“one of the best funk albums ever released” – Steve Huey, All Music Guide
One Nation Under a Groove
Who Says a Funk Bank Can’t Play Rock?!
Promentalshitbackwash- psychosis Enema Squad (The Doo Doo Chasers)
Cholly (Funk Gettin’ Ready to Roll)
Lunchmeataphobia (Think! It Ain’t Illegal Yet) *
P.E. Squad/ Doo Doo Chasers *
Maggot Brain (live) *
* See notes.
One Nation Under a Groove (8/19/78) #28 US, #9 UK, #1 RB. Gold single.
Cholly (Funk Gettin’ Ready to Roll) (2/10/79) #43 RB
Notes: “The original LP included a three-song bonus EP featuring the heavy riff rock of Lunchmeataphobia, an unnecessary instrumental version of P.E. Squad, and a live Maggot Brain; these tracks were appended to the CD reissue” (Huey). The original version of “Maggot Brain” appeared on the 1971 album of the same name.
One Nation Under a Groove
“One Nation Under a Groove was not only Funkadelic’s greatest moment, it was their most popular album, bringing them an unprecedented commercial breakthrough by going platinum” (Huey). “More than that, though, the whole album is full of fuzzed-out, Hendrix-style guitar licks, even when the music is clearly meant for the dancefloor. This may not have been a new concept for Funkadelic, but it’s executed here with the greatest clarity and accessibility in their catalog” (Huey).
Who Says a Funk Band Can’t Play Rock?! is “the band's long-time statement of purpose” (Tyrangiel/ Light), “a seamless hybrid that perfectly encapsulates the band's musical agenda” (Huey). “For years, George Clinton had been wheeling and dealing his musicians into different configurations, mostly as a way to outwit the record companies. Parliament was the dance band; Funkadelic was the home for guitar-frenzy acid-rock freak-outs. On One Nation, he brought the sides together for a crazy electro-jam dance party” (Tyrangiel/ Light).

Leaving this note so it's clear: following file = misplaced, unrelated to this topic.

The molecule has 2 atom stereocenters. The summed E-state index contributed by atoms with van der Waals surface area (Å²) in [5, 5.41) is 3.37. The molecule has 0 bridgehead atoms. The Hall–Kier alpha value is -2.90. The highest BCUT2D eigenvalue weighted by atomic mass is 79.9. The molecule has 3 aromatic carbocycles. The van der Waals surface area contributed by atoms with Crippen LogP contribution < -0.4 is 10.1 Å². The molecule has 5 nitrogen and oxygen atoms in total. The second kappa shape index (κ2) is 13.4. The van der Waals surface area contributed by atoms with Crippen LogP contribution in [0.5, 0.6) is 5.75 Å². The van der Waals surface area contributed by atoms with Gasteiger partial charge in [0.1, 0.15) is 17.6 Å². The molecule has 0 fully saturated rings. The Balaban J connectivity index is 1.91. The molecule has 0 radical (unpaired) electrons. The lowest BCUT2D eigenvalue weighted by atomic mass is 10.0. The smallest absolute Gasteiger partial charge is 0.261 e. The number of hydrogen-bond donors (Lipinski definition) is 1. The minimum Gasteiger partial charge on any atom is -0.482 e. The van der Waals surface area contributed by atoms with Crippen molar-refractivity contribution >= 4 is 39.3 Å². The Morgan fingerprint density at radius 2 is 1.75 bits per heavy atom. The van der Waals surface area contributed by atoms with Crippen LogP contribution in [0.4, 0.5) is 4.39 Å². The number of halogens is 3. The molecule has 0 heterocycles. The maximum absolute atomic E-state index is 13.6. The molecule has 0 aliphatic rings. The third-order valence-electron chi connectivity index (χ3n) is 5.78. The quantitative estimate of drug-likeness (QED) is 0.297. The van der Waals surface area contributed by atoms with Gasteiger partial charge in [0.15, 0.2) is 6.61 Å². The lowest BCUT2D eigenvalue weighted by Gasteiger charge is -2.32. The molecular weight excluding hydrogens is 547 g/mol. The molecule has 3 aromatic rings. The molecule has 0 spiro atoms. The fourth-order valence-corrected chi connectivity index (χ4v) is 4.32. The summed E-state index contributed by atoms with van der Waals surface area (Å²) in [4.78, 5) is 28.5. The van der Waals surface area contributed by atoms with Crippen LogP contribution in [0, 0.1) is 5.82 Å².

“Out of George Clinton's many conceptual albums (serious and otherwise), One Nation Under a Groove is the pinnacle of his political consciousness. It’s unified by a refusal to acknowledge boundaries — social, sexual, or musical — and, by extension, the uptight society that created them. The tone is positive, not militant — this funk is about community, freedom, and independence, and you can hear it in every cut (even the bizarre, outrageously scatological P.E. Squad)” (Huey).
“The title track is an African-inflected booty-shaking philosophical anthem” (Tyrangiel/ Light) and “one of funk’s greatest anthems” (Huey). “Groovallegiance and the terrific Cholly both dovetail nicely with its concerns…while Into You is one of their few truly successful slow numbers” (Huey) as it “manages to be both romantic and patriotic” (Tyrangiel/ Light). “As for Lunchmeataphobia, its subtitle is more relevant now than ever – ‘Think! It Ain’t Illegal Yet!’” (Tyrangiel/ Light).
One Nation Under a Groove “was a landmark LP for the so-called ‘black rock’ movement” (Huey), “the best realization of Funkadelic's ambitions, and one of the best funk albums ever released” (Huey).